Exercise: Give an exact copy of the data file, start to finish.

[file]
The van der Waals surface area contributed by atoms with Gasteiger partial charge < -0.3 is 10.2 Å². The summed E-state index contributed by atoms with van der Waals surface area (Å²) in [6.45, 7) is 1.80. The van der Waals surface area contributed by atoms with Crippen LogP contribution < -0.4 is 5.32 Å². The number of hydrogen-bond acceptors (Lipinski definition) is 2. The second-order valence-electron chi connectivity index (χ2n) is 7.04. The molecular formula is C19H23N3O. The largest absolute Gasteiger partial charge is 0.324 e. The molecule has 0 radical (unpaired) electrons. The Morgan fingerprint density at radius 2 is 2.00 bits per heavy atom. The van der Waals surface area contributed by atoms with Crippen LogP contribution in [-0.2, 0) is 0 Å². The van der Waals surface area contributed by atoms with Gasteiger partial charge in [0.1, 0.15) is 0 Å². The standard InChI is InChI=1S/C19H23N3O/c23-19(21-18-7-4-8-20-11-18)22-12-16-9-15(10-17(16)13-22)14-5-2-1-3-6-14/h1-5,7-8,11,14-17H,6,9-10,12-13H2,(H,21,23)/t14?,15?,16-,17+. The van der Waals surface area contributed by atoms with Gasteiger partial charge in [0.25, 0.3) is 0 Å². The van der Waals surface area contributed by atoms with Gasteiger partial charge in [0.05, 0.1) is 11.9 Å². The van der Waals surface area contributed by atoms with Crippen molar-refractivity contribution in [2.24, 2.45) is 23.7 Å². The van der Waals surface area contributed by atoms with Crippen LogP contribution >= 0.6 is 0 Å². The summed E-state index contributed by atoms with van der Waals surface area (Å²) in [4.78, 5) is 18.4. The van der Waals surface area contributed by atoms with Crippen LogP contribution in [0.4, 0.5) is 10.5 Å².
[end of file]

The van der Waals surface area contributed by atoms with Gasteiger partial charge < -0.3 is 10.2 Å². The summed E-state index contributed by atoms with van der Waals surface area (Å²) in [6.45, 7) is 1.80. The van der Waals surface area contributed by atoms with Crippen LogP contribution < -0.4 is 5.32 Å². The number of hydrogen-bond acceptors (Lipinski definition) is 2. The second-order valence-electron chi connectivity index (χ2n) is 7.04. The molecular formula is C19H23N3O. The largest absolute Gasteiger partial charge is 0.324 e. The molecule has 0 radical (unpaired) electrons. The Morgan fingerprint density at radius 2 is 2.00 bits per heavy atom. The van der Waals surface area contributed by atoms with Crippen LogP contribution in [-0.2, 0) is 0 Å². The van der Waals surface area contributed by atoms with Gasteiger partial charge in [0.1, 0.15) is 0 Å². The standard InChI is InChI=1S/C19H23N3O/c23-19(21-18-7-4-8-20-11-18)22-12-16-9-15(10-17(16)13-22)14-5-2-1-3-6-14/h1-5,7-8,11,14-17H,6,9-10,12-13H2,(H,21,23)/t14?,15?,16-,17+. The van der Waals surface area contributed by atoms with Gasteiger partial charge in [0.25, 0.3) is 0 Å². The van der Waals surface area contributed by atoms with Gasteiger partial charge in [0.05, 0.1) is 11.9 Å². The van der Waals surface area contributed by atoms with Crippen molar-refractivity contribution in [2.24, 2.45) is 23.7 Å². The van der Waals surface area contributed by atoms with Crippen LogP contribution >= 0.6 is 0 Å². The summed E-state index contributed by atoms with van der Waals surface area (Å²) in [4.78, 5) is 18.4. The van der Waals surface area contributed by atoms with Crippen LogP contribution in [0.4, 0.5) is 10.5 Å².